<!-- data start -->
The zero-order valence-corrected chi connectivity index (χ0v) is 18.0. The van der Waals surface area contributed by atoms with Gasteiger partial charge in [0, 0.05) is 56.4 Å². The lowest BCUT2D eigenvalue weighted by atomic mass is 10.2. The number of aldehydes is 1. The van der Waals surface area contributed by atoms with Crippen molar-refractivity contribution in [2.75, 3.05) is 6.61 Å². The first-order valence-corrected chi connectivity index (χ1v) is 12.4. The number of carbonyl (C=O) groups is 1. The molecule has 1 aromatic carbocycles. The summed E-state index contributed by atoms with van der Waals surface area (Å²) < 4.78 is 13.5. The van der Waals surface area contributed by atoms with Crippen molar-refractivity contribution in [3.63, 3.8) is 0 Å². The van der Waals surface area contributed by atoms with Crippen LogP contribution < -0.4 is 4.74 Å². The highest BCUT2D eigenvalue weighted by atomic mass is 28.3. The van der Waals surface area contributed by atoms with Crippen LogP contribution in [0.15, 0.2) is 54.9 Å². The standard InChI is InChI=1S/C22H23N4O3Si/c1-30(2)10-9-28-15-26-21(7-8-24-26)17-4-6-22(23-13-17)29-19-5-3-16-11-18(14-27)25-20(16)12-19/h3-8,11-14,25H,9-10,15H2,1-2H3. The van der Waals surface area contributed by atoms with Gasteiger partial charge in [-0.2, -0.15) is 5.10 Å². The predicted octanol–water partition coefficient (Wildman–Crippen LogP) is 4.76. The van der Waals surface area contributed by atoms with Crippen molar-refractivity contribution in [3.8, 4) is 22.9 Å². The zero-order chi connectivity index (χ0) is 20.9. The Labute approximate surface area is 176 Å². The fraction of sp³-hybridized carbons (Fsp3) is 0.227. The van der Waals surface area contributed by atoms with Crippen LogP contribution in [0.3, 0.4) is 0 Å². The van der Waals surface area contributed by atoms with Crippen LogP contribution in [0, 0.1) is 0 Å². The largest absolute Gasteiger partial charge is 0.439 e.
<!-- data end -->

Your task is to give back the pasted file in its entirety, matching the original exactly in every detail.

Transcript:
The zero-order valence-corrected chi connectivity index (χ0v) is 18.0. The van der Waals surface area contributed by atoms with Gasteiger partial charge in [0, 0.05) is 56.4 Å². The lowest BCUT2D eigenvalue weighted by atomic mass is 10.2. The number of aldehydes is 1. The van der Waals surface area contributed by atoms with Crippen molar-refractivity contribution in [2.75, 3.05) is 6.61 Å². The first-order valence-corrected chi connectivity index (χ1v) is 12.4. The number of carbonyl (C=O) groups is 1. The molecule has 1 aromatic carbocycles. The summed E-state index contributed by atoms with van der Waals surface area (Å²) < 4.78 is 13.5. The van der Waals surface area contributed by atoms with Crippen molar-refractivity contribution in [3.63, 3.8) is 0 Å². The van der Waals surface area contributed by atoms with Crippen LogP contribution < -0.4 is 4.74 Å². The highest BCUT2D eigenvalue weighted by atomic mass is 28.3. The van der Waals surface area contributed by atoms with Crippen LogP contribution in [0.15, 0.2) is 54.9 Å². The standard InChI is InChI=1S/C22H23N4O3Si/c1-30(2)10-9-28-15-26-21(7-8-24-26)17-4-6-22(23-13-17)29-19-5-3-16-11-18(14-27)25-20(16)12-19/h3-8,11-14,25H,9-10,15H2,1-2H3. The van der Waals surface area contributed by atoms with Gasteiger partial charge in [-0.2, -0.15) is 5.10 Å². The predicted octanol–water partition coefficient (Wildman–Crippen LogP) is 4.76. The van der Waals surface area contributed by atoms with Crippen molar-refractivity contribution in [3.8, 4) is 22.9 Å². The zero-order chi connectivity index (χ0) is 20.9. The Labute approximate surface area is 176 Å². The fraction of sp³-hybridized carbons (Fsp3) is 0.227. The van der Waals surface area contributed by atoms with Crippen LogP contribution in [0.3, 0.4) is 0 Å². The van der Waals surface area contributed by atoms with Crippen LogP contribution in [0, 0.1) is 0 Å². The largest absolute Gasteiger partial charge is 0.439 e.